#1 appears to show inverse correlation for the first 8 months, and positive correlation for the last 4. I can't guess what the r-value would be without doing the math, but it would be artificially low. A better analysis would split the "energy bill" into "heating" and "cooling," generating a higher r-value.

For #2, it's clearly 1/365. (Because this a birthday problem, not _the_ birthday problem.) Here's a quick C++ program to prove it:

#include <iostream>
#include <cstdlib>

using namespace std;
const int MAX=1000000;

int nonpredetermined(void)
int matches = 0;
for (int i=0;i<MAX;++i)
int birthday1 = rand()%365;
int birthday2 = rand()%365;

if (birthday1==birthday2)
return matches;

int predetermined(void)
int matches = 0;
int birthday1 = rand()%365;
for (int i=0;i<MAX;++i)
int birthday2 = rand()%365;

if (birthday1==birthday2)
return matches;

int main(void)
cout << "Percentage of congruent birthdays with neither pre-determined: " << static_cast<double>(nonpredetermined())/MAX << "\n";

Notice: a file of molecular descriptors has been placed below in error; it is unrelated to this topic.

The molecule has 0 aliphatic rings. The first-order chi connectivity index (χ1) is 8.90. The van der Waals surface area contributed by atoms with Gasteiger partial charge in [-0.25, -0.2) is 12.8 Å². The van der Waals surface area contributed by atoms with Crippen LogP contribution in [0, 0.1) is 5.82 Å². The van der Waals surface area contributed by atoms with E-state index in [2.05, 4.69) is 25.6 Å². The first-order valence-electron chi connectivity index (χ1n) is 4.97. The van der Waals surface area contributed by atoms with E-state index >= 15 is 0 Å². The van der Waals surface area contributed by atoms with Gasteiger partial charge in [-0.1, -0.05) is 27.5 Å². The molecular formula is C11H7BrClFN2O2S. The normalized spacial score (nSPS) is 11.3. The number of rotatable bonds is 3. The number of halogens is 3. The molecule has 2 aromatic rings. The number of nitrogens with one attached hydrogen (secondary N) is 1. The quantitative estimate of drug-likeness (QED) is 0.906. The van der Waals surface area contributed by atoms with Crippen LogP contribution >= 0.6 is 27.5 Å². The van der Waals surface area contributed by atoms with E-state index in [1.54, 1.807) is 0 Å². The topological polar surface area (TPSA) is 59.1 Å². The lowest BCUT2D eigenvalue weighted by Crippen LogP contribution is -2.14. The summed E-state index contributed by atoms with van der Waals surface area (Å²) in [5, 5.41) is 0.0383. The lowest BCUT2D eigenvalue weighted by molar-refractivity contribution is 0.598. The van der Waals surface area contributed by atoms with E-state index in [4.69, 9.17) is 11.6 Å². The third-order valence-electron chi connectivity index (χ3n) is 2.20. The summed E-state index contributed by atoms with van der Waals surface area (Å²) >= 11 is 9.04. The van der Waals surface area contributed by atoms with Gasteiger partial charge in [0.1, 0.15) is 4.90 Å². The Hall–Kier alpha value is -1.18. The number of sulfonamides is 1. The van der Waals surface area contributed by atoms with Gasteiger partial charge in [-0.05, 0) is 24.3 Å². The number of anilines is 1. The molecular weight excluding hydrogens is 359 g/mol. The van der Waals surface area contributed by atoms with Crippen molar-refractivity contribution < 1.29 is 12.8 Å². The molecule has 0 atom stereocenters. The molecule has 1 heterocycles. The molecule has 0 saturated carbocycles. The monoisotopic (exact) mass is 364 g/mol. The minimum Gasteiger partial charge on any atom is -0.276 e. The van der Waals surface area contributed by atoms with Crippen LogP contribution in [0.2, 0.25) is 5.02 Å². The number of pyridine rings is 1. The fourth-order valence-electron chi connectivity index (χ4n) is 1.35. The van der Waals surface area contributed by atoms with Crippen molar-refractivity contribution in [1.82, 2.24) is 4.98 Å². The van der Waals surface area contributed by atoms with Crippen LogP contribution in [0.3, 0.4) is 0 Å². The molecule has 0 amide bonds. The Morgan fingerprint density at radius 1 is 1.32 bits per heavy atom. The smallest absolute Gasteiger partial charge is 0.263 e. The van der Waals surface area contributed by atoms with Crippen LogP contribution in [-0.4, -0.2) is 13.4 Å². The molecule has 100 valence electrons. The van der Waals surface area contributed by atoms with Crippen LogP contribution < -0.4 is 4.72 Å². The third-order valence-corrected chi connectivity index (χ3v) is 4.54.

cout << "Percentage of congruent birthdays with one pre-determined: " << static_cast<double>(predetermined())/MAX << "\n";
June 08, 2007 13:11
If it were my wife and I, I'd point out how her whole line of questioning is very Earthnocentric, obviously offensive, and therefore flawed, which is key when you're talking out of your ass debating. You must not yield an inch in this war of matrimonial attrition!

If she's betting on a low percentage and you're betting on a high one, note the chances of sharing a birthday are greater than 50% on Mercury, where there are only 1.5 days in a Mercurian year. (The calendar industry makes a killing there, by the way.) Hey, nobody said anything about the planet or calendar system... be more specific next time you start throwing bets around, honey.

And what about offspring that are not born, such as clones grown in a laboratory or budded from a host? What about hatching from an egg or one of those gooey pods on Aliens? Lots of outs there.

Don't waste your time on facts and figures. Find the holes and take advantage of them... it is the way of man.
June 08, 2007 13:43
Well I'll only bother to wade in on #2

Whilst I agree that the answer to the second part of #2 (Shouldn't it be 2b rather than 1b) is 1/365 (assuming a non leap year)